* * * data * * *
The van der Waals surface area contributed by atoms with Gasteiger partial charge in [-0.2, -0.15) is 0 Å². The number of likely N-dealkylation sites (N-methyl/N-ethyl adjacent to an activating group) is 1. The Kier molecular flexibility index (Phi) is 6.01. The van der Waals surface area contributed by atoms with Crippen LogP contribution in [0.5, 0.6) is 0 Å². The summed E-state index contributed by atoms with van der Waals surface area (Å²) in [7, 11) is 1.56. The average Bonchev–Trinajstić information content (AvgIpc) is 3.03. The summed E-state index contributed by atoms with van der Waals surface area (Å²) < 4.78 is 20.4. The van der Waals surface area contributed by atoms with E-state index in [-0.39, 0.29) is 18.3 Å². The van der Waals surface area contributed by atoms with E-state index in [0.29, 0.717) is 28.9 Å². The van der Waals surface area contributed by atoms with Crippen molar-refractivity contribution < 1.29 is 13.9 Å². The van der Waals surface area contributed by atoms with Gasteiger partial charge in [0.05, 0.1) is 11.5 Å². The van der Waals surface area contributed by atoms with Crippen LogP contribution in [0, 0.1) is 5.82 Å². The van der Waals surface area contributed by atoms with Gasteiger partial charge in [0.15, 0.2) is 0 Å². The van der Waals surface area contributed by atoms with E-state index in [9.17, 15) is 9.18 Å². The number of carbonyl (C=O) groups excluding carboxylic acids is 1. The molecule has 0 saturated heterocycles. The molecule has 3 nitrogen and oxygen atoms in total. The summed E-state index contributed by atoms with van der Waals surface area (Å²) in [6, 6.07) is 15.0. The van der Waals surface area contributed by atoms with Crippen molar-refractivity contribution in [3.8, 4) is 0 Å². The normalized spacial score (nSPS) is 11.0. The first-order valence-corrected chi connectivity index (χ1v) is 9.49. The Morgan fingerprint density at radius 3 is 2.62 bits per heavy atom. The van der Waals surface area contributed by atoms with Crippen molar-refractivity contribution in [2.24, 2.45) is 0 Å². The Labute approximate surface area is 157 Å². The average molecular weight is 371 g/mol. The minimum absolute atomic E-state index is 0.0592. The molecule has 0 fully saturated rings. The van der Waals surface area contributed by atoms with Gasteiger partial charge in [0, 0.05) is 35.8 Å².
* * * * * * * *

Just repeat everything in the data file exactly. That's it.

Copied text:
The van der Waals surface area contributed by atoms with Gasteiger partial charge in [-0.2, -0.15) is 0 Å². The number of likely N-dealkylation sites (N-methyl/N-ethyl adjacent to an activating group) is 1. The Kier molecular flexibility index (Phi) is 6.01. The van der Waals surface area contributed by atoms with Crippen LogP contribution in [0.5, 0.6) is 0 Å². The summed E-state index contributed by atoms with van der Waals surface area (Å²) in [7, 11) is 1.56. The average Bonchev–Trinajstić information content (AvgIpc) is 3.03. The summed E-state index contributed by atoms with van der Waals surface area (Å²) < 4.78 is 20.4. The van der Waals surface area contributed by atoms with E-state index in [-0.39, 0.29) is 18.3 Å². The van der Waals surface area contributed by atoms with E-state index in [0.29, 0.717) is 28.9 Å². The van der Waals surface area contributed by atoms with Crippen molar-refractivity contribution < 1.29 is 13.9 Å². The van der Waals surface area contributed by atoms with Gasteiger partial charge in [0.05, 0.1) is 11.5 Å². The van der Waals surface area contributed by atoms with Crippen LogP contribution in [0, 0.1) is 5.82 Å². The van der Waals surface area contributed by atoms with Gasteiger partial charge in [0.15, 0.2) is 0 Å². The van der Waals surface area contributed by atoms with E-state index in [9.17, 15) is 9.18 Å². The number of carbonyl (C=O) groups excluding carboxylic acids is 1. The molecule has 0 saturated heterocycles. The molecule has 3 nitrogen and oxygen atoms in total. The summed E-state index contributed by atoms with van der Waals surface area (Å²) in [6, 6.07) is 15.0. The van der Waals surface area contributed by atoms with Crippen molar-refractivity contribution in [3.8, 4) is 0 Å². The normalized spacial score (nSPS) is 11.0. The first-order valence-corrected chi connectivity index (χ1v) is 9.49. The Morgan fingerprint density at radius 3 is 2.62 bits per heavy atom. The van der Waals surface area contributed by atoms with Crippen molar-refractivity contribution in [2.24, 2.45) is 0 Å². The Labute approximate surface area is 157 Å². The average molecular weight is 371 g/mol. The minimum absolute atomic E-state index is 0.0592. The molecule has 0 fully saturated rings. The van der Waals surface area contributed by atoms with Gasteiger partial charge in [0, 0.05) is 35.8 Å².